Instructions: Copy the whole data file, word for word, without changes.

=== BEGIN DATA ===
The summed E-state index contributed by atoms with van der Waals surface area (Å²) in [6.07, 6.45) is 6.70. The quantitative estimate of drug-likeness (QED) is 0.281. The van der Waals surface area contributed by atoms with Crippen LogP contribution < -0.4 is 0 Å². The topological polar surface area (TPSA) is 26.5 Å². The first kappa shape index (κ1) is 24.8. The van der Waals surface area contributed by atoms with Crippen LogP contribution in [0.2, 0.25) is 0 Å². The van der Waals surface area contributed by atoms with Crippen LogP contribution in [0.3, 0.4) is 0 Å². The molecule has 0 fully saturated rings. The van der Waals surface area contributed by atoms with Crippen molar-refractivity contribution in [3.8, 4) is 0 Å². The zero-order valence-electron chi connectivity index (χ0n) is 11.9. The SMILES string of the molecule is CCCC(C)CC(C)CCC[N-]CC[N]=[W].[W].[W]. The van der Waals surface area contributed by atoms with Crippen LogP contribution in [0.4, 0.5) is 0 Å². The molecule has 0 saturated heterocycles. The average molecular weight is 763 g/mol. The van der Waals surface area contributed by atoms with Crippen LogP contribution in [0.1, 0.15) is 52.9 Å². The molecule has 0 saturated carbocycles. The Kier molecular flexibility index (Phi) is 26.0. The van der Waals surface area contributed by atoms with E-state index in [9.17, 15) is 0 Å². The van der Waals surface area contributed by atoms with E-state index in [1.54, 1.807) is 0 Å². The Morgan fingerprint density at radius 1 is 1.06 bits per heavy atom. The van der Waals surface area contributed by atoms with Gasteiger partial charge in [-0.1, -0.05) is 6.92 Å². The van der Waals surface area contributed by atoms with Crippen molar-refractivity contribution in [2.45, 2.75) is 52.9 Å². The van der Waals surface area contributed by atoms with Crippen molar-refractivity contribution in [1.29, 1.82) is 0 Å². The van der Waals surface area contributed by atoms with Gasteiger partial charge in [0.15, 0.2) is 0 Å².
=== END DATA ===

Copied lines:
The summed E-state index contributed by atoms with van der Waals surface area (Å²) in [6.07, 6.45) is 6.70. The quantitative estimate of drug-likeness (QED) is 0.281. The van der Waals surface area contributed by atoms with Crippen LogP contribution < -0.4 is 0 Å². The topological polar surface area (TPSA) is 26.5 Å². The first kappa shape index (κ1) is 24.8. The van der Waals surface area contributed by atoms with Crippen LogP contribution in [0.2, 0.25) is 0 Å². The van der Waals surface area contributed by atoms with Crippen LogP contribution in [0.3, 0.4) is 0 Å². The molecule has 0 fully saturated rings. The van der Waals surface area contributed by atoms with Crippen molar-refractivity contribution in [3.8, 4) is 0 Å². The zero-order valence-electron chi connectivity index (χ0n) is 11.9. The SMILES string of the molecule is CCCC(C)CC(C)CCC[N-]CC[N]=[W].[W].[W]. The van der Waals surface area contributed by atoms with Crippen LogP contribution in [0.4, 0.5) is 0 Å². The molecule has 0 saturated heterocycles. The average molecular weight is 763 g/mol. The van der Waals surface area contributed by atoms with Crippen LogP contribution in [0.1, 0.15) is 52.9 Å². The molecule has 0 saturated carbocycles. The Kier molecular flexibility index (Phi) is 26.0. The van der Waals surface area contributed by atoms with E-state index in [9.17, 15) is 0 Å². The van der Waals surface area contributed by atoms with E-state index in [1.54, 1.807) is 0 Å². The Morgan fingerprint density at radius 1 is 1.06 bits per heavy atom. The van der Waals surface area contributed by atoms with Gasteiger partial charge in [-0.1, -0.05) is 6.92 Å². The van der Waals surface area contributed by atoms with Crippen molar-refractivity contribution in [2.45, 2.75) is 52.9 Å². The van der Waals surface area contributed by atoms with Crippen molar-refractivity contribution in [1.29, 1.82) is 0 Å². The van der Waals surface area contributed by atoms with Gasteiger partial charge in [0.15, 0.2) is 0 Å².